Central America and the Caribbean were hotbeds of insurrection and powder kegs of the proxy wars fought between the United States and the former Soviet Union during the Cold War. As much as Costa Rica tried to distance herself from the conflict and turmoil all around, she was part of the cloak-and-dagger antics of the warring world’s powers at the time.
A photo exhibit at the historic Freedom Tower in downtown Miami opens today, and according to an opinion piece by Cuban-born journalist Guillermo Martinez, the pictures show that Costa Rica served as a training camp for commandos who launched raids intended to topple the Fidel Castro regime. The collection is titled Embedded: A Photojournalist Captures Conflict and Resistance, and it is centered on the work of Jim Nickless, a cameraman who over a nine-month period in the mid- 1960s, and working as freelance cameraman for NBC News, documented the training, raids, and daily activities of a group of Cuban patriots attempting to overthrow Fidel Castro.
According to Mr. Martinez, who collaborated with Mr. Nickless for many years, the training camps in Costa Rica and Nicaragua were hushed clandestine operations:
“The year was 1964, and Nickless was looking for a way to link up with Manuel Artime’s anti-Castro training camps in Costa Rica and Nicaragua. I was a messenger for WSVN (an NBC affiliate in Miami).
The NBC crew did a short piece on the training camps in Costa Rica and Nicaragua. One of the imposed conditions was that NBC could not disclose the location of the camps. […] Nickless went back to the camps in Costa Rica, Nicaragua, and the Dominican Republic for the duration.”
The U.S. Central Intelligence Agency (CIA) was the entity imposing the condition on NBC of not revealing that such American-sponsored shenanigans were being conducted in Costa Rica, a neutral country without an army. The CIA approved showing the public how these clandestine warriors were preparing covert raids against the Castro regime, but they drew the line at revealing the location of the camps. It was propaganda at its best.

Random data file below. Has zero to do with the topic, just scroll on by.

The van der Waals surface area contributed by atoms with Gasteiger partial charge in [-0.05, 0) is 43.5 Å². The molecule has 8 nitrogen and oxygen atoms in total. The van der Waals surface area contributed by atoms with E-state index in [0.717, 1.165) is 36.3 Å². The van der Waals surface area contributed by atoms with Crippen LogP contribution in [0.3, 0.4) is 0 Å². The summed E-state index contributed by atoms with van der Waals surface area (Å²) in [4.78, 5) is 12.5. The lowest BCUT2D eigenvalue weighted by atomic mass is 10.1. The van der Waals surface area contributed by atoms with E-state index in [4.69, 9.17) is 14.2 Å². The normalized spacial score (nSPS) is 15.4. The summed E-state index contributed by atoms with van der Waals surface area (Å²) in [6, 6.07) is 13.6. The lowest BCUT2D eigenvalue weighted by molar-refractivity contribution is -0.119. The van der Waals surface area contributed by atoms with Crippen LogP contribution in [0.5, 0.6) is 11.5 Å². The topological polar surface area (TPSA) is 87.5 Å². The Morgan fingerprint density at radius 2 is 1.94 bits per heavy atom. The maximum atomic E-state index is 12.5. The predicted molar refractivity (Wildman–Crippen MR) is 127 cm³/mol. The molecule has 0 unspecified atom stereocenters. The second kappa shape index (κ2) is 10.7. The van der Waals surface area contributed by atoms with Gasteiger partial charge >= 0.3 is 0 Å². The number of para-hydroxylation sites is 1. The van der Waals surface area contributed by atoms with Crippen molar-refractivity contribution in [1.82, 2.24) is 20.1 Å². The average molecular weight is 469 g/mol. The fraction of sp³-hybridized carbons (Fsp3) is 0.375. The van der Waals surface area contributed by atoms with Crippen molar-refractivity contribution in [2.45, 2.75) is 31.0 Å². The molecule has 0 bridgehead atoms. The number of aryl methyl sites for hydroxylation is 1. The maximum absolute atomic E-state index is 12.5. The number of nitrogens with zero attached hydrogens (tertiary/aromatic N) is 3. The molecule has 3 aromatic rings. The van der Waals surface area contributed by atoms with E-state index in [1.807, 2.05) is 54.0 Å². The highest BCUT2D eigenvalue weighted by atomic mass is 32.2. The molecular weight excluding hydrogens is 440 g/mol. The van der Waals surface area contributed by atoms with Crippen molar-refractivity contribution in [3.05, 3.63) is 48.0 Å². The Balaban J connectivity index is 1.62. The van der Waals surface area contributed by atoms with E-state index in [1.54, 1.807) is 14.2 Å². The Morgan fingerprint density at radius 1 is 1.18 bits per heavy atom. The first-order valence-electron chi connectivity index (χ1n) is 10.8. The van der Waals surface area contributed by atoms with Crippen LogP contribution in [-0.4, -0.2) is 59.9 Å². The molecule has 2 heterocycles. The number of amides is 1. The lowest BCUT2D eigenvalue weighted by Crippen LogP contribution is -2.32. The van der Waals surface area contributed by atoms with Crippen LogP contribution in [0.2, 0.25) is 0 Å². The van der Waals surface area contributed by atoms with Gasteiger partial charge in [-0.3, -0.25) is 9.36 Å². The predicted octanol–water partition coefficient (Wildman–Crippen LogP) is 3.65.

Mr. Martinez explains some of the plans by the CIA, which almost sound like the plot of the Costa Rica-based video game Metal Gear Solid Peace Walker:
“They were planning to infiltrate 100 well-trained guerrillas into the Sierra Cristal, and occupy some Cuban territory so the United States and other countries could recognize them as a country in arms.
The [Manuel Artime Movimiento de la Recuperacion Revolucionaria] had mother ships in the Caribbean. From these vessels, crews aboard two Swift boats, the Monty and the Gitana, carried out the raids into Cuba. Most of the crew members had been in the Bay of Pigs invasion. Nickless was the lone American, an NBC cameraman who everybody thought was a CIA agent.
The raids continued for months. In September 1964, they heard that a Cuban cargo ship, the Sierra Maestra, was headed back to Cuba. One of the Swift boats approached the ship from the rear, it read the word Sierra, and launched an attack. They were mistaken. The Sierra Maestra had a twin ship, the Sierra Aranzazu, a Spanish freighter that had the same profile. In the raid, three Spaniards were killed — the captain of the ship and two crew members.”
The role of Costa Rica during the Cold War would reshape itself later, after the assassination of U.S. President John F. Kennedy and the protracted guerrilla conflict in Nicaragua. The proxy war between the U.S. and the former Soviet Union came to an end when former President Oscar Arias negotiated peace in the region and received a Nobel Peace Prize in the process. Now that information is becoming declassified, we can expect that more of Costa Rica’s shadowy history will be revealed.